In a break from its usual refusal to comment on rumours, Microsoft has branded stories carried by this and other sites relating to the company's plans for Xbox 2 as "pulp fiction" - but has failed to deny the stories, or to back up its allegations.
A statement apparently issued in response to our report earlier this week that Xbox 2 would not be backwards-compatible describes recent reports on Xbox 2 as "nothing more than pulp fiction" and says that "this media conjecture is irresponsible."
It goes on to question the credibility of sites reporting on Xbox 2, saying that "the credibility of any publication willing to compromise fact in favour of a catchy headline must be questioned. Xbox fans are smart enough to distinguish truth from sensational reporting."
However, at no point does the statement deny the accuracy of the story - saying only that "Microsoft hasn't made any announcements regarding the next generation, so it's far too early to speculate about specifics." In other words, if it's not an official Microsoft announcement, it's "irresponsible" to report it.
GamesIndustry.biz absolutely stands by the accuracy of its reporting on the backwards compatibility of the Xbox 2. This story was not "speculation" - it was based on comments made by an extremely senior member of the Xbox division at Microsoft, which were conveyed to journalists working on this site by a well-placed source close to the company.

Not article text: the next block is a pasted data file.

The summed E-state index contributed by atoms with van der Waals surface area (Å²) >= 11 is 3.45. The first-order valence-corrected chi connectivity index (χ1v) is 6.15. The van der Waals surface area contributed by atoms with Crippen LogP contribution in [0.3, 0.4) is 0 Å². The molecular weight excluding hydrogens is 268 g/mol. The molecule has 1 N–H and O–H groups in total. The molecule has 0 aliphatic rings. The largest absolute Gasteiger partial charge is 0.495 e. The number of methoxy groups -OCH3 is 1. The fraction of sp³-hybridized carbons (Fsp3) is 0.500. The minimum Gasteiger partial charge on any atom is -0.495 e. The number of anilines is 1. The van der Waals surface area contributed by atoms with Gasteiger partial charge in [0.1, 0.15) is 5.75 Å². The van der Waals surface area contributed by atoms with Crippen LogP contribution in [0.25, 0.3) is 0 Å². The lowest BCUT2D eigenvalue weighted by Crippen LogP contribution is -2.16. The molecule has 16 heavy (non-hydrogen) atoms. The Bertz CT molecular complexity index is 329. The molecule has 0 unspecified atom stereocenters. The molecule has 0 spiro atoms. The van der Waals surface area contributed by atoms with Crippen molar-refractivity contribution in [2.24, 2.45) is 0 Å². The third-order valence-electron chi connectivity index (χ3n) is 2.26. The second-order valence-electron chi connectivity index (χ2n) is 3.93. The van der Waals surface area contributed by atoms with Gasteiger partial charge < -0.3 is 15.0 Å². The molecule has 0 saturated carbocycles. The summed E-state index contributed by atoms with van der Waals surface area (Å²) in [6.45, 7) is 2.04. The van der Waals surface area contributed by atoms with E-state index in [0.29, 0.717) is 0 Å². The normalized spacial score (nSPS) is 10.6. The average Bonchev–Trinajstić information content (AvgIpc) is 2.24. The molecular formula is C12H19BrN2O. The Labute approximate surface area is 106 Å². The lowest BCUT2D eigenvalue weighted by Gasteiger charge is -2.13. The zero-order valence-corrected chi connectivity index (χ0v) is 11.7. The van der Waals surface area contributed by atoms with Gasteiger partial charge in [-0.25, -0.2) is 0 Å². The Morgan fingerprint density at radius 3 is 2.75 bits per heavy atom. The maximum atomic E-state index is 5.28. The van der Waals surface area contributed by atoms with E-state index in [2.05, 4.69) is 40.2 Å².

At present, the technology to emulate Xbox hardware on the proposed Xbox 2 hardware simply does not exist - a fact which is acknowledged by a document released today which purports to be a leak of a white paper on the Xbox 2 ("Xenon") specification for developers.
"Although the architecture of the two consoles is quite different, Xenon has the processing power to emulate Xbox," the document claims. "Whether Xenon is backward compatible involves a variety of factors, not least of which is the massive development and testing effort required to allow Xbox games to run on Xenon."
This should come as no surprise, given that the Xenon hardware is based on the PowerPC G5 architecture. While Microsoft has successfully emulated the PC on previous PowerPC chips, albeit at a significant performance hit, it has not yet succeeded in doing so on the G5 - the first PowerPC chip to drop the x86-style "little endian" processing mode entirely, thus rendering the processing of x86 applications much more difficult.
Another factor may be the change from using NVIDIA as a GPU supplier to using ATI - while this element of the story is in the realms of speculation, it has been suggested that Microsoft would be unable to emulate NVIDIA's GPU functions on the ATI hardware without risking a lawsuit from NVIDIA.
Given the disparaging remarks made by senior members of the Xbox team about the importance of backwards compatibility in consoles, it seems highly unlikely, then, that the next-generation system will include this feature - even regardless of the comments made to our source, which effectively rule out backwards compatibility entirely.
Much will probably depend, however, on the consumer backlash to the company's current unofficial stance on the feature. Microsoft has previously demonstrated a willingness to change its mind over even huge issues such as its controller design when faced with enough criticism from consumers. A strong backlash now against the lack of backward compatibility in current plans for Xbox 2 could make a significant difference to the console giant's thinking, much as the strong response from consumers and developers alike to plans to axe the hard drive has led to this issue being considered afresh, with a decision on the future of the component in Xenon yet to be reached.